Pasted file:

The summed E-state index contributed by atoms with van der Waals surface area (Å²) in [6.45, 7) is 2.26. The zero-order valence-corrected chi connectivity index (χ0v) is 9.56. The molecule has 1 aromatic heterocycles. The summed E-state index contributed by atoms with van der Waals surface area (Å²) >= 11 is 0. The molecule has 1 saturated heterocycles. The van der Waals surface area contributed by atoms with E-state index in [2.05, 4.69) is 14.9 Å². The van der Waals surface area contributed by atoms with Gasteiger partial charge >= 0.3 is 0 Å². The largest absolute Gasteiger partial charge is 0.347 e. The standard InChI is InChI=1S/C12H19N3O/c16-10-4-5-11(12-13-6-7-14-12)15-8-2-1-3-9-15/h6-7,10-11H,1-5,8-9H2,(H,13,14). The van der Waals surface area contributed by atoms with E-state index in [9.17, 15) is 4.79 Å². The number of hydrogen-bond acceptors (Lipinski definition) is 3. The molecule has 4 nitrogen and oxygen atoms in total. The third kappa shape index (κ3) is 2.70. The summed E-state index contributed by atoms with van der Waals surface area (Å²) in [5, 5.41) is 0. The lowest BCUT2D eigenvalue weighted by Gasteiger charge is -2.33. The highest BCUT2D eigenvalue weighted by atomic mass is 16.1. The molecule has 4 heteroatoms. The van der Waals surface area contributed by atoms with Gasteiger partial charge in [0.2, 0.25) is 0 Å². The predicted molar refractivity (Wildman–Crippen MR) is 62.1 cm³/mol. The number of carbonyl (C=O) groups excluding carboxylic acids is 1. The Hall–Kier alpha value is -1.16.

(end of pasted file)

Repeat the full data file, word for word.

The summed E-state index contributed by atoms with van der Waals surface area (Å²) in [6.45, 7) is 2.26. The zero-order valence-corrected chi connectivity index (χ0v) is 9.56. The molecule has 1 aromatic heterocycles. The summed E-state index contributed by atoms with van der Waals surface area (Å²) >= 11 is 0. The molecule has 1 saturated heterocycles. The van der Waals surface area contributed by atoms with E-state index in [2.05, 4.69) is 14.9 Å². The van der Waals surface area contributed by atoms with Gasteiger partial charge >= 0.3 is 0 Å². The largest absolute Gasteiger partial charge is 0.347 e. The standard InChI is InChI=1S/C12H19N3O/c16-10-4-5-11(12-13-6-7-14-12)15-8-2-1-3-9-15/h6-7,10-11H,1-5,8-9H2,(H,13,14). The van der Waals surface area contributed by atoms with E-state index in [9.17, 15) is 4.79 Å². The number of hydrogen-bond acceptors (Lipinski definition) is 3. The molecule has 4 nitrogen and oxygen atoms in total. The third kappa shape index (κ3) is 2.70. The summed E-state index contributed by atoms with van der Waals surface area (Å²) in [5, 5.41) is 0. The lowest BCUT2D eigenvalue weighted by Gasteiger charge is -2.33. The highest BCUT2D eigenvalue weighted by atomic mass is 16.1. The molecule has 4 heteroatoms. The van der Waals surface area contributed by atoms with Gasteiger partial charge in [0.2, 0.25) is 0 Å². The predicted molar refractivity (Wildman–Crippen MR) is 62.1 cm³/mol. The number of carbonyl (C=O) groups excluding carboxylic acids is 1. The Hall–Kier alpha value is -1.16.